Janet Jackson

Doesn't Really Matter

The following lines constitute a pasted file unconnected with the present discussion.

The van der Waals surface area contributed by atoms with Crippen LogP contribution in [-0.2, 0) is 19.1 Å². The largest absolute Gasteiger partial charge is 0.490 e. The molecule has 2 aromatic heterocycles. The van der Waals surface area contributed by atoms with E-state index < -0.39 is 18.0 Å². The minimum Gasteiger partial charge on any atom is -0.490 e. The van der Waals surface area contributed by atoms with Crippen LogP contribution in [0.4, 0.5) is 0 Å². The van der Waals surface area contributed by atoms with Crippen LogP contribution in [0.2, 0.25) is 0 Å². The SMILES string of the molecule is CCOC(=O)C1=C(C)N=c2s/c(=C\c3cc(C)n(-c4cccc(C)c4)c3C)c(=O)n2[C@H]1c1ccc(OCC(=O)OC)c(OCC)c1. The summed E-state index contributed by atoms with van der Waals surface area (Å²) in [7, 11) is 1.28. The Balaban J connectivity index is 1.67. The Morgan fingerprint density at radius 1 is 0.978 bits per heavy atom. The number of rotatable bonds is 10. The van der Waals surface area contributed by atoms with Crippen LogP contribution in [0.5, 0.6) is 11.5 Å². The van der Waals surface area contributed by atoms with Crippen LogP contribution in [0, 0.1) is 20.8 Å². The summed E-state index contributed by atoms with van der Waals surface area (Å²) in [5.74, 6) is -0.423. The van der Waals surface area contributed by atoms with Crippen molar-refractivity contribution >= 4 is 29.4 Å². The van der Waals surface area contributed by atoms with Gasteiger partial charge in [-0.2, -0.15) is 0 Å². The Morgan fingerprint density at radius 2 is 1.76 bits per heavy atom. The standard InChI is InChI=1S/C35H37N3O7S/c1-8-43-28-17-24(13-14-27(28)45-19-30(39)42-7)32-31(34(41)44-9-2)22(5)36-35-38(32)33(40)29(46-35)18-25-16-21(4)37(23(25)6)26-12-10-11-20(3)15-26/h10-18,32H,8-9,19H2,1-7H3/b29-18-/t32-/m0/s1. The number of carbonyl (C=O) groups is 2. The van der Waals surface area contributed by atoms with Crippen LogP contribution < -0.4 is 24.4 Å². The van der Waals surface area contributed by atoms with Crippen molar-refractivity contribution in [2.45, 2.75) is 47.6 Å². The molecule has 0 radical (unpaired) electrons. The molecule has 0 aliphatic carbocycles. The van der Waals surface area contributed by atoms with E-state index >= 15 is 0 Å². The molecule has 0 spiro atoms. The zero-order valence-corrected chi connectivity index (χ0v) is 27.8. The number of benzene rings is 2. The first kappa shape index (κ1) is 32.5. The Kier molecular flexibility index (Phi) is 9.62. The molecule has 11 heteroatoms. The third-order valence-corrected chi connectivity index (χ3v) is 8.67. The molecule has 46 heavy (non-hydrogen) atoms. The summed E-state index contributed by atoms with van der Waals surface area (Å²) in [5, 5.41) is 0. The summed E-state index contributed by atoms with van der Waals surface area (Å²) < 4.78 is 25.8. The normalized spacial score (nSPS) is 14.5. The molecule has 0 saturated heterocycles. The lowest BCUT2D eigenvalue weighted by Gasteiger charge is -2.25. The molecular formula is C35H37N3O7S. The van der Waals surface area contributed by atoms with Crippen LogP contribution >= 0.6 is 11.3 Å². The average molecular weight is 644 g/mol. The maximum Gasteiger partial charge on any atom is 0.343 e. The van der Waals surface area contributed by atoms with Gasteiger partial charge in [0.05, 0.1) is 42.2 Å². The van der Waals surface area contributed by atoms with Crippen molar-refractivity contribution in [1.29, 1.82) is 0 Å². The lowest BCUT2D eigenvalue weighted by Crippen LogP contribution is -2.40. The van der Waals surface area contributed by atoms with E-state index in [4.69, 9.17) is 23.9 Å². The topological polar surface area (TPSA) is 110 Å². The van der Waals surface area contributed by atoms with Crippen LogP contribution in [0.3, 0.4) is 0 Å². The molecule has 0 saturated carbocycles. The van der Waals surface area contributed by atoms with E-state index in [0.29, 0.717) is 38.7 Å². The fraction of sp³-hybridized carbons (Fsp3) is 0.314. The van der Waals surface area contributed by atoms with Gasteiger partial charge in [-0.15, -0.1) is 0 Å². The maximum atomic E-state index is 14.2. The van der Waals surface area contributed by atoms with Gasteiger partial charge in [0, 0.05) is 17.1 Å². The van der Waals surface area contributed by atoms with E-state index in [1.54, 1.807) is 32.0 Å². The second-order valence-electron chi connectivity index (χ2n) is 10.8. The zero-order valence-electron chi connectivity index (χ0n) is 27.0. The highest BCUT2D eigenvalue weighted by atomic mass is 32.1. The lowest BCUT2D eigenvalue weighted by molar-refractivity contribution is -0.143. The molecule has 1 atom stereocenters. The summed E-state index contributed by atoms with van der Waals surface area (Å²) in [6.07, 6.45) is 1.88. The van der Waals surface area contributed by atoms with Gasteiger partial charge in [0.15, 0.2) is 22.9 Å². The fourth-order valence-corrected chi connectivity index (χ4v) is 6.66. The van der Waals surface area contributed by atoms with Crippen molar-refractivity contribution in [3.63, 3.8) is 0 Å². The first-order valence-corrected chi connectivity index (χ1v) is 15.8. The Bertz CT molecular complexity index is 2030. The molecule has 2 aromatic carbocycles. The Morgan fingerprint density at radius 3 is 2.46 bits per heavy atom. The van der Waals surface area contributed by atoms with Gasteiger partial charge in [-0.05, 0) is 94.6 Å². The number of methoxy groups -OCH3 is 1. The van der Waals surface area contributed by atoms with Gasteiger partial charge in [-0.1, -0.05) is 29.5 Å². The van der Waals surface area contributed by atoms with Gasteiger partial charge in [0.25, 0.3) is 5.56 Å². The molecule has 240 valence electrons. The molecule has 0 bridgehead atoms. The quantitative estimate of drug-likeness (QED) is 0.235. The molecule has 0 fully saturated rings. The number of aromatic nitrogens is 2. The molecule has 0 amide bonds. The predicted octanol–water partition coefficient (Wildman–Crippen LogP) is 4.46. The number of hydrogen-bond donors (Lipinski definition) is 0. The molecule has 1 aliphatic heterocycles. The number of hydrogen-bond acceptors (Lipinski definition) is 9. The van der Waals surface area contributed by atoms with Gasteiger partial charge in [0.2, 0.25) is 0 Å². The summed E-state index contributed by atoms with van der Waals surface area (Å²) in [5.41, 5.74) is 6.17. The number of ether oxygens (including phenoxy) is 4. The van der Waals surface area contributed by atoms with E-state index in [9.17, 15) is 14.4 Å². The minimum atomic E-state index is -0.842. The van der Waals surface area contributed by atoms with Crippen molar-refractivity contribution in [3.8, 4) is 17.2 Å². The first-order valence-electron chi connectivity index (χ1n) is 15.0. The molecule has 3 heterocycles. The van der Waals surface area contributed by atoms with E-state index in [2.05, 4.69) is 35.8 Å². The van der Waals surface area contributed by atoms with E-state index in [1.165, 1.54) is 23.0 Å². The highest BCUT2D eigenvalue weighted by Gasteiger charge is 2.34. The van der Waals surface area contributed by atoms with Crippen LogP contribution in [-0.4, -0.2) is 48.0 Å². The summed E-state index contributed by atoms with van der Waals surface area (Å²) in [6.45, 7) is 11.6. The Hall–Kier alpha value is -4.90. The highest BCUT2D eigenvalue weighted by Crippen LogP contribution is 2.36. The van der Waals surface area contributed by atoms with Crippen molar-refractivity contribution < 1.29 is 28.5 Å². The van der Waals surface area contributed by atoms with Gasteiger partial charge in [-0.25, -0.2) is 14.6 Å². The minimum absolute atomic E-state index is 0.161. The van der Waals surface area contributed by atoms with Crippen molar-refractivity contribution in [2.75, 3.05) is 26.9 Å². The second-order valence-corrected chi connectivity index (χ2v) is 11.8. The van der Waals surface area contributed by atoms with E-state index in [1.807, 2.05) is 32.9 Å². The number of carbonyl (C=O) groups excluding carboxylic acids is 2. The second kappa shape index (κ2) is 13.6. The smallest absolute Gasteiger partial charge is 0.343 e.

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The American public's appetite for Janet Jackson never wanes. "Doesn't Really Matter" was the first new offering from Ms. Jackson in years, yet had the feel and sound of a young, girlish, naïve Janet singing a happy pop song about love as opposed to the hardened, sexually experimental Janet who emerged during the later Velvet Rope years. This impossibly catchy song was an instant smash, and spent several weeks atop the U.S. pop charts. The single was budget priced but well-stocked, armed with four different versions. The first track is the definitive album version, which is classic pop Janet through and through. The second track is the "Dance All Day Extended Mix," which possesses a dancehall flavor, yet lacks the vibrancy of the original. The third track, the "Jonathan Peters Club Mix" is easily the best remix on this disc. The song is transformed into a summery, breezy dance record, complete with Spanish guitars and whistles. The song lends itself surprisingly well to this transformation, and, with great instrumentation, results in a pleasant and effortless dance record. The fourth track, the " Spensane Get Up Extended Mix" takes off where the last one left off, with more intense beats, but at times it sounds as though Janet's vocals are being played at 78 RPM. "Doesn't Really Matter" was included on her All For You album, but, unfortunately, in a lesser, remixed form. For that reason, this single is essential for Janet fans and collectors (except for those who have the Nutty Professor II Soundtrack, which features the original version), although some of the remixes are lacking.

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